One thing I'd like to interject is: what if the pastor makes a wrong decision? (Gasp! You mean he's human?). Again, I am not talking about leadership abusing their position, walking in habitual sin or preaching heresy. But, what if the Lord desires, for example, that the youth group be part of an outreach program and yet the pastor declines that idea? Well, that is between the Lord and the leadership and you need to prayerfully let God deal with them. They must answer to Him, not you. The same is to be said for decisions your husband makes that you may not agree must trust that the Lord will use His Holy Spirit (which isn't you!) in your husband's life on His timetable; don't compound the problem by acting out of line, taking matters into your own hands. Rest in the fact that you are where you should be, the Lord will bless that quiet, content spirit! Content as in: accepting of the answer, regardless of whether it was the outcome you wanted, not grumbling and complaining within yourself. When our reaction is out of line, even when the leadership or our husband may be as well, we now are an added element that the Lord must deal with in setting things aright in the family or the Body.

Our wrong response leaves our pastors and teachers to respond to this rebellion in one of two ways. They may cave and conform to the desires of those that are trying to control the church, running it more like a democracy than a theocracy. Or, they can stand on what they feel the Lord is showing them to be the truth and trust Him with the outcome, although the response to this choice is not always a godly one. Sometimes it leaves them with The Incredible Shrinking Church.

I am not implying that we do not go to the leaders of our church with concerns. Nor am I saying that leaders do not need to listen to the desires and distress of congregants. There is definitely a healthy place for this sort of interaction. It is just so often done in the wrong spirit, with the wrong motives and reacted to with fleshly responses that may be cloaked in spiritual jargon. All to the peril of relationships and resulting in division.

You may be reading this and thinking, "That's not me. I love and respect my pastor. I would defer to his judgement and not act that way, even if I disagreed." I am glad you hold that position and I do as well. However, how many of us (yes, I am the guiltiest of all), listen to our pastor's and Sunday school teachers etc. week after week and walk away unaffected by the message? On Wednesday can you recall what your pastor spoke about the previous Sunday? Have you asked the Lord to make what the pastor shared a reality in your life? Asked how you can apply it to yourself?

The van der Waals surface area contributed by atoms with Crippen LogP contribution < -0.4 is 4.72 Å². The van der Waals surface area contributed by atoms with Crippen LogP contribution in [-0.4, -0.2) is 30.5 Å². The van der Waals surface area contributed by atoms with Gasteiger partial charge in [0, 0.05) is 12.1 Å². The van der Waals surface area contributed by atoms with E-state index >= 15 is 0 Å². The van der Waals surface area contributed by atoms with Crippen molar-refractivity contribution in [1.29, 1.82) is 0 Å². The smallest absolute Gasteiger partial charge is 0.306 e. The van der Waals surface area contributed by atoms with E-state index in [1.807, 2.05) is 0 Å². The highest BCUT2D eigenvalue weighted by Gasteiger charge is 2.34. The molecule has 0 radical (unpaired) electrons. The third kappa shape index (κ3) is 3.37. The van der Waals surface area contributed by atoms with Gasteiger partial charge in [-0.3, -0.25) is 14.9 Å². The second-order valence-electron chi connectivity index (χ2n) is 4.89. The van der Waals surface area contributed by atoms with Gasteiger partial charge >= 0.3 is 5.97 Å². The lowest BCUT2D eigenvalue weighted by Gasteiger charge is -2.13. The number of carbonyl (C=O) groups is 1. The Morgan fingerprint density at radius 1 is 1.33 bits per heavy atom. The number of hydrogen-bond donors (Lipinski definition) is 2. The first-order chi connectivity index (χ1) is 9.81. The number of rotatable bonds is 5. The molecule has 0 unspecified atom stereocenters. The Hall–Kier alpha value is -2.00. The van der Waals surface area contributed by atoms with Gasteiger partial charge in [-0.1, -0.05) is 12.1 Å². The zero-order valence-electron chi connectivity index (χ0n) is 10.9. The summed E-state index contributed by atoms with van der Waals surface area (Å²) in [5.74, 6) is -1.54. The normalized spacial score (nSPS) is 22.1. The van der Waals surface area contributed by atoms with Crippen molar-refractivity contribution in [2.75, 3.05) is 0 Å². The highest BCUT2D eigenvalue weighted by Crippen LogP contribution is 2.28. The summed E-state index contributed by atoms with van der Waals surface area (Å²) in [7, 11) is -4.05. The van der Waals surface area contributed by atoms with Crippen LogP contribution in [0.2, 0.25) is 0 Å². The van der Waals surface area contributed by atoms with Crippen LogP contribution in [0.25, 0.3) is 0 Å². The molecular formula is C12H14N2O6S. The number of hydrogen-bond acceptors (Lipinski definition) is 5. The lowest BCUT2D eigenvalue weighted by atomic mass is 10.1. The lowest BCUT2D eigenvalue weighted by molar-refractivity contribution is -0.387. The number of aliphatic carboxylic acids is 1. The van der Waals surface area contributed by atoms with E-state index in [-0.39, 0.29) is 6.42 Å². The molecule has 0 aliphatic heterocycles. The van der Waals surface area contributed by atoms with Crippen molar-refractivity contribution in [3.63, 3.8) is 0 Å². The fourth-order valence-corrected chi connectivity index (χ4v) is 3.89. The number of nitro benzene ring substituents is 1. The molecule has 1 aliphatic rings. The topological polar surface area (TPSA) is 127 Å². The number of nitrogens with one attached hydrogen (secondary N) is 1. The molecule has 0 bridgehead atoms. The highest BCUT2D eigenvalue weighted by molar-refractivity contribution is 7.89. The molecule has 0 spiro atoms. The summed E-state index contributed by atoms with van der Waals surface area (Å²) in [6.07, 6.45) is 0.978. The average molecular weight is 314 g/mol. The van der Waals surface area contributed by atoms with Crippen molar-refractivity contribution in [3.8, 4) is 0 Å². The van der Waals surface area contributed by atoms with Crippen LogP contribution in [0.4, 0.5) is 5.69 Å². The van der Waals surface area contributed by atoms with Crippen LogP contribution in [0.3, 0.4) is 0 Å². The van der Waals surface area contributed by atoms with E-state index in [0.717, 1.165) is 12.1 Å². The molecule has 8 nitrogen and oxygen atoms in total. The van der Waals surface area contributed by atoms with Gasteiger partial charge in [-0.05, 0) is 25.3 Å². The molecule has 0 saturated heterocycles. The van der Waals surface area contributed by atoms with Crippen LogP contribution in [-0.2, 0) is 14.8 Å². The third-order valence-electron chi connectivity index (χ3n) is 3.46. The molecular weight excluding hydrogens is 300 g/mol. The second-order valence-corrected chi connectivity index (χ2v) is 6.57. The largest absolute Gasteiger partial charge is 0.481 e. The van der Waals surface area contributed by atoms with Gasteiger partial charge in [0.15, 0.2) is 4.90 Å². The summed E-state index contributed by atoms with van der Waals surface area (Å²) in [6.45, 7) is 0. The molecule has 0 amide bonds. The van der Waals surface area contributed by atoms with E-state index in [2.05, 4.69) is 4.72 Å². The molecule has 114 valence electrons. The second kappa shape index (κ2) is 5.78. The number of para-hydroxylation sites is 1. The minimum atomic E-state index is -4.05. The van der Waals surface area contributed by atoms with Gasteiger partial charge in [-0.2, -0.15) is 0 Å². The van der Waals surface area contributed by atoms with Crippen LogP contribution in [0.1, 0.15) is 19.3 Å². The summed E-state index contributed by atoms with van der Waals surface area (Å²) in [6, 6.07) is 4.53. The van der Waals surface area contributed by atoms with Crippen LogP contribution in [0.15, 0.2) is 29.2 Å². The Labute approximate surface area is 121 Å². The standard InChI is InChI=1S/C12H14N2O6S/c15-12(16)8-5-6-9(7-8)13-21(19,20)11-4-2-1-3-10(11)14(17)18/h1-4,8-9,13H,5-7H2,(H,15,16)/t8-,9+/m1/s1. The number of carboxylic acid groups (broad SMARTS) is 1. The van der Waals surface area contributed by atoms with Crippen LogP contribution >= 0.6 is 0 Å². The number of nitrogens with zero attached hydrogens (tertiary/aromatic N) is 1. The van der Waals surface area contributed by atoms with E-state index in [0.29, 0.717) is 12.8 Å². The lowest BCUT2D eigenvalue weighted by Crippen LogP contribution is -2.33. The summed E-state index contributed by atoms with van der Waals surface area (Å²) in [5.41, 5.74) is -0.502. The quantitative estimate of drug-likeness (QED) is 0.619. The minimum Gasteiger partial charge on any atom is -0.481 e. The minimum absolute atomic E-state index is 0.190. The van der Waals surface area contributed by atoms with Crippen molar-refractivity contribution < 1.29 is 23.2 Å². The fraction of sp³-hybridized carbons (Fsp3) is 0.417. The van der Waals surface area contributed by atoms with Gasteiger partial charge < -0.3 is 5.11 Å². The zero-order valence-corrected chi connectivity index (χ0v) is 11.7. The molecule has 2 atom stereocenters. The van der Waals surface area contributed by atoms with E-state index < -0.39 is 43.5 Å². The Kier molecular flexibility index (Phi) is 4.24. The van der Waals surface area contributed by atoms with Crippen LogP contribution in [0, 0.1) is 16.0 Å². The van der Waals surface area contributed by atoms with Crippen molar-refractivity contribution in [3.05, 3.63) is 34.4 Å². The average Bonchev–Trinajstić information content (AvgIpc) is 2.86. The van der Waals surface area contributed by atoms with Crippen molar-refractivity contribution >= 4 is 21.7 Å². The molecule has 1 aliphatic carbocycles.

This is likely the biggest problem the pastor has with his congregation. Far more insidious than the openly rebellious member. Plain ol' apathy and complacency are a danger we all have been guilty of partaking in. We must realize that the Lord's tool for instruction in the church, His spokesperson and mouthpiece that He uses in a collective way for the edification of the Body needs us to do more than warm the pew and nod in agreement. Passive disobedience is still rebellion...something I try and teach my children but often fail to recognize in my own life.

Jesus is in the business of changed lives. Not just once, at our conversion, but in a continual refining process, known as sanctification, through those that are placed in leadership over us (besides one on one in His word and prayer). When we tune out in church, wonder how long the line will be at Chilis?, when we verbally agree with an, "Amen," and walk away and give no thought of applying what we have heard to our lives, there is great tragedy and danger that is very subtle and so easy to fall into.

James 1:23-25
But be doers of the word, and not hearers only, deceiving yourselves.
For if anyone is a hearer of the word and not a doer, he is like a man observing his natural face in a mirror; for he observes himself, goes away, and immediately forgets what kind of man he was. But he who looks into the perfect law of liberty and continues [in it], and is not a forgetful hearer but a doer of the work, this one will be blessed in what he does.

Submission is not the most popular word these days. It is a shame. It is a word that represents great freedom! When we recognize and respect the structure that God has set up in all aspects of our lives, whether that is in our job (that's not part of my job description, why should I do that?), school,(if the teacher gives him detention, I will just go up there and complain to the principal), family (my husband is always late paying the bills, I'm going to start managing the checkbook myself), or church (there's no way I'm helping in the nursery, I paid my dues teaching Sunday school last year), when we see that the place God has us is a place of value, we can find security and true joy despite less-than-perfect circumstances. Our obedient response in these situations glorifies the Lord to those around us, speaking volumes about our walk with Christ.